Joints may crack and pop throughout the session.7 The motions will often be associated with relief, but sometimes there can also be pain.8
Does chiropractic adjustment work?
Overall, there is no evidence that chiropractic adjustment has any health benefits, other than for certain kinds of back pain. To date, there have not been enough reliable, well-designed studies carried out to support claims.9,10
One of the major issues in trialing chiropractic adjustment is the lack of a workable placebo. In drugs trials, for instance, simply giving a sugar capsule suffices as a placebo. This is not possible for chiropractic interventions; finding a procedure that mimics the physical intervention of chiropractic adjustment but that does not have any physical effects itself is challenging.
Overall, the evidence for chiropractic interventions on back pain are relatively weak and, in general, they do not seem to be any more effective than conventional treatments that include painkillers, exercise and physiotherapy.
Along with lower back pain, there is some weak evidence that other musculoskeletal problems might respond well to the manipulation of bones, joints and soft tissue as practiced by chiropractors; these include acute and sub-acute neck pain, shoulder girdle pain, tennis elbow, osteoarthritis, migraine and headache.11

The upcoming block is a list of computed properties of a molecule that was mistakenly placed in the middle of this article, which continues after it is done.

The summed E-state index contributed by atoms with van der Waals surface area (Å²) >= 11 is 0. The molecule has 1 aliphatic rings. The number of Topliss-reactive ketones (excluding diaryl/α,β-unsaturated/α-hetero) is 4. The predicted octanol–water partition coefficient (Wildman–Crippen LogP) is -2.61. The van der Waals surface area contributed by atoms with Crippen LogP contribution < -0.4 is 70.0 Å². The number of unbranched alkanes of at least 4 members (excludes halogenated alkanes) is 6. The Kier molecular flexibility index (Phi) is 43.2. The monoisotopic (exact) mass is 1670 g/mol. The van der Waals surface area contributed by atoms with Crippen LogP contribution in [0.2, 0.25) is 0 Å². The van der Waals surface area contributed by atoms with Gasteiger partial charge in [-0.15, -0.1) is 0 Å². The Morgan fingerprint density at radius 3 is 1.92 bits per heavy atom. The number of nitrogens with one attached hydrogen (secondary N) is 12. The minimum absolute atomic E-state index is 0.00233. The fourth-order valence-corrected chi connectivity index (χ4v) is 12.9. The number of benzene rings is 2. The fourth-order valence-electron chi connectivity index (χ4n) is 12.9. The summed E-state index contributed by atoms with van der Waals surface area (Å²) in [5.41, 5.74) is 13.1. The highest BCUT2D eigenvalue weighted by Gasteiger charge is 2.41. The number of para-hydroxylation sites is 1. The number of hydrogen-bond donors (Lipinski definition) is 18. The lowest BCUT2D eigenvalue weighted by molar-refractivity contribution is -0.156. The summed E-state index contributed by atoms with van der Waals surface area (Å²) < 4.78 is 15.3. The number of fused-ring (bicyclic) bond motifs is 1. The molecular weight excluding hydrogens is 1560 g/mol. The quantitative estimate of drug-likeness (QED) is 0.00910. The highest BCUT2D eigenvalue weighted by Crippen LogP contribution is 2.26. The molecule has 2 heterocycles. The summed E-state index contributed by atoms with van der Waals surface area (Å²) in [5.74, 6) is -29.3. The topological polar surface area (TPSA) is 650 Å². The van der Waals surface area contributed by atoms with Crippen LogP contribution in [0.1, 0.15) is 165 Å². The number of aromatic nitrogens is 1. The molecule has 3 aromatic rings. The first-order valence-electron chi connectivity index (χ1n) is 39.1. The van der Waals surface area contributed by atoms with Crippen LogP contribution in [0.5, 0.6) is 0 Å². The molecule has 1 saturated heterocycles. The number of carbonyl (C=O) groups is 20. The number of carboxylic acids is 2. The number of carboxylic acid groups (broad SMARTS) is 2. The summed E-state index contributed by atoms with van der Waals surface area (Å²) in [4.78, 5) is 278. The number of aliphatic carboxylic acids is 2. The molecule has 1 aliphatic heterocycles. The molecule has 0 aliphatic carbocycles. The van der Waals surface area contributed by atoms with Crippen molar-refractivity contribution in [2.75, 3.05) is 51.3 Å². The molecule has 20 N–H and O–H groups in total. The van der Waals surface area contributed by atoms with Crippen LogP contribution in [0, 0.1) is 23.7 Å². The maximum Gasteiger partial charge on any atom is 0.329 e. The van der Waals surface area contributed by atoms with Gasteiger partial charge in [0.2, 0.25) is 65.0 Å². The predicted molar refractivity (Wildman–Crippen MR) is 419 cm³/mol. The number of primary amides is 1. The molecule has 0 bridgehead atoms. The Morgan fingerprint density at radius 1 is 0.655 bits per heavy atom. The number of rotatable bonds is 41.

Safety of chiropractic adjustment
When carried out by a trained practitioner, chiropractic adjustments are a safe procedure.
Serious adverse events are rare with chiropractic adjustment, but could include:
- A herniated disk, or the worsening of an already herniated disk
- Cauda equina syndrome – compression of the nerves at the base of the spine
- Vertebral artery dissection – a specific type of stroke, following neck manipulation.12
People with the following conditions should avoid chiropractic adjustment:
- Severe osteoporosis
- Numbness, tingling or loss of strength in leg or arm
- Cancer of the spine
- Increased risk of stroke
- Spinal instability (excessive motion)